• "We needed to care for all the extra women." LDS apostle John A. Widstoe said "there seem always to have been more males than females in the Church" (3, p. 56). This study backs up his statement, saying, "An imbalance in the male-female ratio has not been substantiated by census data. On the contrary, some have argued that there was a shortage of women."
  • "It was the restoration of all things." But we didn't restore stoning. Or sacrificing animals. And remember, polygamy was never commanded by God in the Bible or the Book of Mormon.
  • "Polygamy brought us attention." Yes, bad attention. Who hasn't been asked if we still practice polygamy? There are plenty of other (and better) things we should be known for.
  • "It was all about sealings and linking everyone together." But Joseph married Fanny Alger before the sealing power was restored, and said it was because he loved her (3, p. 68; 5, p. 32). And many men were sealed as adoptive sons to men in the community (3, p. 66). Why couldn't they seal women as adopted daughters? They sealed Jane Manning to Joseph as a slave, after all.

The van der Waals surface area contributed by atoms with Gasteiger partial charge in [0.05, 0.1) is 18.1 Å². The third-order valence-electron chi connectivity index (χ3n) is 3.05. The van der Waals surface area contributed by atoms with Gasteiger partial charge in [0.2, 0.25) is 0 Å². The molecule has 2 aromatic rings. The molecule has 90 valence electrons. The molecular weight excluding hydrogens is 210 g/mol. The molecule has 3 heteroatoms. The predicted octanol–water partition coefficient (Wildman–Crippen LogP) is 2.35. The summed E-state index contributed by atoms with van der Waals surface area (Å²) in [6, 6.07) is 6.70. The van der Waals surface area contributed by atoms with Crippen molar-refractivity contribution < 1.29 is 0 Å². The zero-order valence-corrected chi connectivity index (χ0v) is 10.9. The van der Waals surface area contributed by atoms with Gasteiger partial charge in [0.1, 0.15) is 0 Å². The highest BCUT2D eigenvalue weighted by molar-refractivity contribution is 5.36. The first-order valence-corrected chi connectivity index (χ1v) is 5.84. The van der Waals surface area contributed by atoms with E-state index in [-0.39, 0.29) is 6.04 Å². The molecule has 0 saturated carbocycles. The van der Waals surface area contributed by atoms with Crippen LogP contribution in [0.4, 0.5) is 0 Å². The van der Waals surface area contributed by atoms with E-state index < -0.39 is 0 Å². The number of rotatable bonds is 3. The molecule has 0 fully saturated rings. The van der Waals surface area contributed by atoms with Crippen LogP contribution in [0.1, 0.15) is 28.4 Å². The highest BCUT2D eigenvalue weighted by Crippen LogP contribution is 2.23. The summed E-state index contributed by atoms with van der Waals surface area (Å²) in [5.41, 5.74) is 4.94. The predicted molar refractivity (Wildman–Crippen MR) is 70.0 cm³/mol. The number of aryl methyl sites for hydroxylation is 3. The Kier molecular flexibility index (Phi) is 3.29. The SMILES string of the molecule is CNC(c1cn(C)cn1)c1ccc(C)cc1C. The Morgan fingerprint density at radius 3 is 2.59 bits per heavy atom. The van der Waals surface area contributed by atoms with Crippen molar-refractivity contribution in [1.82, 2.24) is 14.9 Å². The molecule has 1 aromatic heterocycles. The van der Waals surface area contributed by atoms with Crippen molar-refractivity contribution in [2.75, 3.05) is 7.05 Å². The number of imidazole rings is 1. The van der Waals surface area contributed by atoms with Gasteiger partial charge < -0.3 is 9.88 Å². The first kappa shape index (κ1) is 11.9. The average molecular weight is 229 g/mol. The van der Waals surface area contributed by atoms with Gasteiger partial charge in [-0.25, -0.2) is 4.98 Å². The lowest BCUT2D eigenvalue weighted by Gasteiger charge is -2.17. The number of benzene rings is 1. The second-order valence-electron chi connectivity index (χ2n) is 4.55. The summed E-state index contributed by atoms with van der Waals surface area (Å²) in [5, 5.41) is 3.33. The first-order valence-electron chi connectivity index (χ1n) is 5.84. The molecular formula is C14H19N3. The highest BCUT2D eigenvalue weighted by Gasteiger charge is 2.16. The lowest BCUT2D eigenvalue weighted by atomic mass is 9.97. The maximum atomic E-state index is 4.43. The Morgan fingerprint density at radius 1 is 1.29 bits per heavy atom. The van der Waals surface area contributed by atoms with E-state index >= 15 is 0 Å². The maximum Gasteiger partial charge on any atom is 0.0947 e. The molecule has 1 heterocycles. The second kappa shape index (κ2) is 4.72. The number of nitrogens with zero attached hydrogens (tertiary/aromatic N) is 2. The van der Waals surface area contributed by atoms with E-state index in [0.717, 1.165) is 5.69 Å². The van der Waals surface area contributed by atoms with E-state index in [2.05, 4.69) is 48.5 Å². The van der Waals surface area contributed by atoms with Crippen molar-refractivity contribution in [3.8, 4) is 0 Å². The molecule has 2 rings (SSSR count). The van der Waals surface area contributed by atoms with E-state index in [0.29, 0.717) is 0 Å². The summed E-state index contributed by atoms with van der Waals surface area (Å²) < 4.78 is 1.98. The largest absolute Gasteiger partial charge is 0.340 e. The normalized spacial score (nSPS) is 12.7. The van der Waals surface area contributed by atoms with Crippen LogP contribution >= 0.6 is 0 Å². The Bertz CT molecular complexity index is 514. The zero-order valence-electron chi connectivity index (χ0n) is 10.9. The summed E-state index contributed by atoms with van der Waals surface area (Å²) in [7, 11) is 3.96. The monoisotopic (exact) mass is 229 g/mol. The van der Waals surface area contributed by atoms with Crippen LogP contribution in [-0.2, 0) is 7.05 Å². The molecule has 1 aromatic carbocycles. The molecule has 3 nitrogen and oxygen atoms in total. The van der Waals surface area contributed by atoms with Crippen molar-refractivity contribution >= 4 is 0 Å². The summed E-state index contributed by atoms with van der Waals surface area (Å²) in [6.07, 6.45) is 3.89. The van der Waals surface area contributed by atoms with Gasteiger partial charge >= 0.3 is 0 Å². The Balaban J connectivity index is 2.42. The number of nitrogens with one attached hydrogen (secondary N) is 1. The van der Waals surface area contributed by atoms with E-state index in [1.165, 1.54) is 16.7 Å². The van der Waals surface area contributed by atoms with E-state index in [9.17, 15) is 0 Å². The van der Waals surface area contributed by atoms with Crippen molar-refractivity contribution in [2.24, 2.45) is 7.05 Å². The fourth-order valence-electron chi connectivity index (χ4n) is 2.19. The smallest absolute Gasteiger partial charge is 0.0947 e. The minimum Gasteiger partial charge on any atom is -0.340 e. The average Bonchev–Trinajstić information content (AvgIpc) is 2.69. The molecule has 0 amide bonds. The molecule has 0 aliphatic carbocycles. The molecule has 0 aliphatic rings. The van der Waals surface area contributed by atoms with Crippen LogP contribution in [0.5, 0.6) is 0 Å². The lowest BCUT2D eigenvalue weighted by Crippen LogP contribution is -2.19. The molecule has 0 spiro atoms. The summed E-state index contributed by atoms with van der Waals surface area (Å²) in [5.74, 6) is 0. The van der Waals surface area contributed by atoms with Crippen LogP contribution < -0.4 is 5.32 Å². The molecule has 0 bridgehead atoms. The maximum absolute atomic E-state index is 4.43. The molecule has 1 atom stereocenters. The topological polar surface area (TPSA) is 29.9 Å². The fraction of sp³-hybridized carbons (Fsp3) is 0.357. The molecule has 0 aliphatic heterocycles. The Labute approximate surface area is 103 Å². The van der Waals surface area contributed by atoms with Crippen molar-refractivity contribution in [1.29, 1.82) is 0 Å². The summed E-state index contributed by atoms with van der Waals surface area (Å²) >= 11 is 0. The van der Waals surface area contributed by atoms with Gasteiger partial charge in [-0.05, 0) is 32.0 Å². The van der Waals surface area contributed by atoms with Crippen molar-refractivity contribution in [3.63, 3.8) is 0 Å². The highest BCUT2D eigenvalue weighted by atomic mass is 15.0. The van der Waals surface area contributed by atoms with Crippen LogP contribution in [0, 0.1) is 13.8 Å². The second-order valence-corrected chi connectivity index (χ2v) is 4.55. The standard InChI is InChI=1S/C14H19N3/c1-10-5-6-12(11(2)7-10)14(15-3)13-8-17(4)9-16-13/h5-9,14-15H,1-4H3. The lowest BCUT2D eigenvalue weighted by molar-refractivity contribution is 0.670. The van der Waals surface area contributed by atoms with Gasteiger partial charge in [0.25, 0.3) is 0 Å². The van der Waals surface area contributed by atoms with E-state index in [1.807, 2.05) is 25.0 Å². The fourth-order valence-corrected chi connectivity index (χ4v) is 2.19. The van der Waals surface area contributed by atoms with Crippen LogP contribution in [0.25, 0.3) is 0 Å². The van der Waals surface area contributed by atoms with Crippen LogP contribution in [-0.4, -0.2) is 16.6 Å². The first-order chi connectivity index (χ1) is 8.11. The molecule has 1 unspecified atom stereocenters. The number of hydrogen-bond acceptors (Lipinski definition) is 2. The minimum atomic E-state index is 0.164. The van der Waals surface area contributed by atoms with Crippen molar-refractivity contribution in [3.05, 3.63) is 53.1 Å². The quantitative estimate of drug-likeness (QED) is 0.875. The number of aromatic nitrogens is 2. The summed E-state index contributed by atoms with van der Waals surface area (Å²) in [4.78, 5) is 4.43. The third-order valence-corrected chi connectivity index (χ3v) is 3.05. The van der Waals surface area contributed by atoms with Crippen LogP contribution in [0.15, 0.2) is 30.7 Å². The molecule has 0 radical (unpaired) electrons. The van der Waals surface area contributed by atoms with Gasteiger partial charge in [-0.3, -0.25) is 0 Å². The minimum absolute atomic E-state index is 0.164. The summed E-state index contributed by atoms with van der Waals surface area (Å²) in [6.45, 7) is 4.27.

• "It wasn't sexual." Unfortunately, this isn't true. Todd Compton details several of Joseph Smith's wives acknowledgement (both public and private) to having sexual relations with Joseph (5, p. 12-15). Few today argue that sexuality was not a part of some of Joseph's marriage, though it was certainly not part of all his marriages.
  • "It was a test of obedience." At one point Joseph tells Heber C. Kimball that he needs to give his wife to be sealed to Joseph. After much internal struggling, Kimball complies. As he brings his wife to Joseph, Joseph breaks down in tears, saying it was simply a test and that Kimball had passed it (2, p. 41). This example is a test of obedience. Actually marrying and sometimes being sexually active with these women is much more than just that.
  • "People received spiritual witnesses of it." Women in the FLDS Church have shared their spiritual experiences of being told from God that polygamy is His order. Are we to say their experiences are incorrect? One explanation I've heard is that God knows it's best for these women to stay with their families and communities, even if they're acting counter to His law of marriage. Some women who rejected polygamy were shamed by church leaders and ostracized. It may have been more important to stay with the Church and a family that supports them than to reject polygamy.